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Subverting reality

| Friday, April 23, 2021

Not too long ago, I was dreaming up ideas for a potential thesis topic, and the notion of “subverting reality” came to mind. I initially thought of the phrase in the context of existing uncomfortably within systems that we cannot immediately change. We subvert reality when we resist the systemic forces that tempt and pressure us into simply resigning ourselves to complacency, hopelessness or nonexistence. This can be as small as private affirmation of one’s identity or as large as a nationwide profit-sharing co-op. We can resist the way things are by proving it’s not the way they have to be.

The CEO of Gravity Payments, Dan Price, made headlines in 2015 when he took a million-dollar pay cut to raise his company’s minimum annual salary to $70,000. Many derided the move as a terrible business decision (among other ridiculous critiques). Ultimately, time proved the critics incorrect, but much more interesting and terrifying is the incredulous uproar caused by the move. U.S. culture is plagued with extreme individualism, and this actually makes many of us angry when we see others benefit as a result of anything other than their own directly proportionate effort. Naturally, this is an absurd fallacy which leads us to blind spots in reasoning, but it is perfectly indicative of the culturally-sadistic assumption that one’s economic benefit must be zero-sum: In order for me to make a buck, someone else has to lose it. Now, most prominent economists would argue that this is simply not the case: Everyone can actually benefit simultaneously, but that’s a much larger and more contentious debate that I will let Roemer, Przeworski and G.A. Cohen handle for me.

But many people hate to hear this. It sounds idealistic, unrealistic and dare I say it — socialist! Setting aside for a moment the astronomical misappropriation and fear-mongering that still surrounds that term (stemming in no small part from our country’s national campaign against the word’s connotative cousin during the Cold War), it cannot be denied that at the very least this economic statement — that we all truly can benefit simultaneously in an economy — is often given little to no legitimate consideration in modern business contexts. But why?

When business is taught with only one philosophical through line, and that unitary, oftentimes unspoken philosophy is never explicitly debated or critically approached in any mandatory component of the education, the system largely produces strict capitalists with little tendency for critical reflection. Specifically at Notre Dame, by the time we reach junior year’s “sequence three” courses and are finally exposed to the macroeconomic evidence that the wealth gap is only widening at an alarming rate and that the real wage has not increased in over 40 years, it’s far too late. By this point, the vast majority of the class has already committed to the philosophy of strict capitalism and received two or three job offers from top corporations, making any opposing philosophy even less appealing due to anchoring bias and a sunk cost fallacy.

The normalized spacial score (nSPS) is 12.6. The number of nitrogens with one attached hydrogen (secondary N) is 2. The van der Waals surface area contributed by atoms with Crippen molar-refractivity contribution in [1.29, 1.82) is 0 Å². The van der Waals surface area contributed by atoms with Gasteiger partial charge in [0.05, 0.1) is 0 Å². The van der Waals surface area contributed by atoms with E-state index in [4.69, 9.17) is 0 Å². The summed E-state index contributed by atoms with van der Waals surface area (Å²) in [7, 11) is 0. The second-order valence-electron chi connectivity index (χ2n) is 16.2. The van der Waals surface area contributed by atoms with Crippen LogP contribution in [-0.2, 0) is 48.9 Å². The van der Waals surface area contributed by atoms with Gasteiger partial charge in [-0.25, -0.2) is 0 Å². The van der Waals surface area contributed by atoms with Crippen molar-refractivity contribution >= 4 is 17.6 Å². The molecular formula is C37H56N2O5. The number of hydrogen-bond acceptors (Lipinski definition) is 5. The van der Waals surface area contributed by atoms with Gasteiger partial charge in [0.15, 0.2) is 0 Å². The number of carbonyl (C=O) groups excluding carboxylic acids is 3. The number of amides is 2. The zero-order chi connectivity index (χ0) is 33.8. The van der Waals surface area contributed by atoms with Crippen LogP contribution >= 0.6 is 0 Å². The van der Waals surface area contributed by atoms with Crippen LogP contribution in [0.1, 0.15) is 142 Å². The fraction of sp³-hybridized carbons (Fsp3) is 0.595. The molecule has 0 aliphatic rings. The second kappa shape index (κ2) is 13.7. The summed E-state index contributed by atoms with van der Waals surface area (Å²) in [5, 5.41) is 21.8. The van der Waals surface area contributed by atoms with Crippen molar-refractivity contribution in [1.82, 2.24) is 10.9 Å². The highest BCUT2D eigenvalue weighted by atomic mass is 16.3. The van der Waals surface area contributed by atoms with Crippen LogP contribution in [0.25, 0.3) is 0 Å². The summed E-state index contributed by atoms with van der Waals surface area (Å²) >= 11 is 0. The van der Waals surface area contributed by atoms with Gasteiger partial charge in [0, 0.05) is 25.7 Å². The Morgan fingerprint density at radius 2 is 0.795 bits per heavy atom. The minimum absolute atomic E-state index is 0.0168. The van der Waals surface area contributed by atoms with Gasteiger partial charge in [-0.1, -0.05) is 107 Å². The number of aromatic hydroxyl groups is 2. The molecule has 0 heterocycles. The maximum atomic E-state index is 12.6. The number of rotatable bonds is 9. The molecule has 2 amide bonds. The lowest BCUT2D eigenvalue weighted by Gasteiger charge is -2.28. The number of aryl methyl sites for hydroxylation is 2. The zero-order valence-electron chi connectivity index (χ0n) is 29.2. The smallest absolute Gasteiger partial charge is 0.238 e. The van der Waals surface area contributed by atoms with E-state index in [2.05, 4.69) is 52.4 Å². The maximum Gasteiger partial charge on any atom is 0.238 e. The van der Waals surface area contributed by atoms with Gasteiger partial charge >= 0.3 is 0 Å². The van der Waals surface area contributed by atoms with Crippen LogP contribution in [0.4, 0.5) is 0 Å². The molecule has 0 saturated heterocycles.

Obviously, we all have to make money to survive, and I’m not exactly advocating we all take a vow of poverty; I am simply arguing that it would serve to benefit business students (and society at large) if curriculums included critical discussions regarding the underlying philosophies that drive the systems we otherwise study so fervently.

Subverting reality. It sounds so catchy I went straight to Google to see if someone had already coined it or at least written on this topic using the same language. I was surprised to instead discover an article from a social epistemology collective framing the phrase in a much more pessimistic light: It describes the ongoing subversion of reality resulting from the crumbling of truth itself, specifically in the context of the Trump presidency. The author, Adam Riggio, diagnoses our current era as “post-truth,” pointing to an abysmal lack of public trust in both the media and the government. These are both fascinating notions, each with its own respective field of study and both almost as elusive and convoluted as the idea of nationhood. Of course, this was vastly different from the way I had initially imagined the term, but I think it parallels nicely. After all, the first step to changing something is acknowledging that there’s a better alternative, an objective truth to the better reality that we are trying to instate.

Jeremy Yoder is a junior and be reached at [email protected] by email.

Show Some Skin is a student-run initiative committed to giving voice to unspoken narratives about identity and difference. Using the art of storytelling as a catalyst for positive social change across campus, we seek to make Notre Dame a more open and welcoming place for all. If you are interested in breaking the silence and getting involved with Show Some Skin, contact [email protected] by email. 

The views expressed in this column are those of the author and not necessarily those of The Observer.

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